• unnamed

    I submitted a paper in 2019. No reply to all my inquiries. I also heard similar stories from other people. In order to treat every submitter fairly, I think OSAP, like other journals, should introduce a submission system and a truly blind peer review procedure

  • Doctoral candidate

    I submitted a paper in mid-2020. I received a short note saying that it takes about four to six months until I may expect to receive a rejection or acceptance (which, at least, didn’t sound to me like a desk rejection). My first thought was that “four to six months” sounds pretty unrealistic. I didn’t pester Caston with queries ever since. I might start doing so in a few months though … Thank you very much for this illuminating (and quite scandalous) blog post!

  • Tushar Irani

    For the sake of a bit of balance, I’ve posted on Daily Nous a couple of comments on my more positive experience at OSAP in 2017-18 and 2019-20. See here:

    https://dailynous.com/2021/03/03/notably-good-experiences-with-philosophy-journals/#comment-422582

    And here:

    https://dailynous.com/2021/03/02/philosophy-journal-horror-stories/#comment-422619

    My experience didn’t involve the non-responsiveness others mention above. It did involve two long wait periods after my first submission in 2017 and an R&R in 2019, but each time this was due to a pending reader report, and I believe Caston did what he could to hurry things along.

    I can also share, tentatively, some of what I learned about institutional practices at OSAP from Brad Inwood several years ago. (Happy to be told I’m wrong or am misremembering if this is the case.) As the comment over on Daily Nous that started this thread notes, OSAP occupies an intermediary space between a traditional journal and an invitation-only book series. The editors have more authority over what makes it into the journal and unlike other venues they are genuine editors, meaning their involvement in the process of a paper being submitted, reviewed, revised, accepted, and published is very hands on and not just an adjudicatory role. That said, there *is* a submissions and blind-review process, and volumes appear biannually, which makes OSAP more journal-like and less vulnerable to the nepotism problems that can be a feature of other edited books. A minority of submitted papers make it off an editor’s desk to the blind-review stage and after that response times depend on the readers. This also means bottlenecks can develop in the pre-blind-review stage while a paper sits with the editor.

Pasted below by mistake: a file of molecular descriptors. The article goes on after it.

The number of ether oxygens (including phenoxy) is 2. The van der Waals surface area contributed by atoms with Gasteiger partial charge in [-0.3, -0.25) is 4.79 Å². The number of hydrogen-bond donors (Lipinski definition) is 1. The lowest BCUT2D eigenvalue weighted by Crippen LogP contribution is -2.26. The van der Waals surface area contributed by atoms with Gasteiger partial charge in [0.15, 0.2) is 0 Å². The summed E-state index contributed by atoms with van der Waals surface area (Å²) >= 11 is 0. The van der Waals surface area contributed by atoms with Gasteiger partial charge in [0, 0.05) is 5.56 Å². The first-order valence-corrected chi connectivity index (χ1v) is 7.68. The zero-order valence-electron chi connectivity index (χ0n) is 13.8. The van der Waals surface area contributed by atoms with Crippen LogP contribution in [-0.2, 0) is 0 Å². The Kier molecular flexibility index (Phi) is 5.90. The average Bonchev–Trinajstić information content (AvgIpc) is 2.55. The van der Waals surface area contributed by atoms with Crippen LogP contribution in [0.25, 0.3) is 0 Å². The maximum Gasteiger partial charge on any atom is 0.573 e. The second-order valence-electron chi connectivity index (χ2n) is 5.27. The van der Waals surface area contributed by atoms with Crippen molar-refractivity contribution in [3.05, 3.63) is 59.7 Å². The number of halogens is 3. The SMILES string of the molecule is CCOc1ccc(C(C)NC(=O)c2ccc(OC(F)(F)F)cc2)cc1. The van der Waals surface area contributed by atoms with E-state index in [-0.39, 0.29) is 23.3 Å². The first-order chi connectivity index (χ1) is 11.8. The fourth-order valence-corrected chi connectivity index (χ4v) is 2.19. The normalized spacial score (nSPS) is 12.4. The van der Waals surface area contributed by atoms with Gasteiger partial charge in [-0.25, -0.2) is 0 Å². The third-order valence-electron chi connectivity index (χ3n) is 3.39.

I’m not endorsing the above, just stating what I understand (maybe imperfectly) to be OSAP’s practices, which don’t seem to have changed much over several editorships. Many moons ago I submitted a paper when the series was edited by Inwood and had an experience very much like the one I had recently, though it ended in a rejection and yielded only one reader report. It would be great if Caleb could get some more clarity here. I agree with many of the suggestions above that OSAP and the editor would benefit from having a larger staff, especially a submissions manager.

  • Classicist

    I will add my comment here simply to help give a better sense of the numbers affected. I submitted a piece in early 2018 and never heard back, even after sending multiple email follow-ups. The piece should have been rejected, as I now see it was simply “not quite there yet”. However, I was disappointed and somewhat personally hurt not to hear anything at all. OSAP has a special place in the history of ancient philosophical scholarship, particularly in the Anglo-Saxon tradition. My doctoral supervisor had been an editor and so many of its pieces had a impact on my development as an academic. I was just very sad to be treated in the way I was and I am horrified so many younger scholars have had similar experiences . I am a very great admirer of Professor Caston’s work and we should all be grateful for his groundbreaking thoughts on supervenience and epiphenomenalism. His published pieces are a model of precision, care, and insight. But this is simply heartbreaking.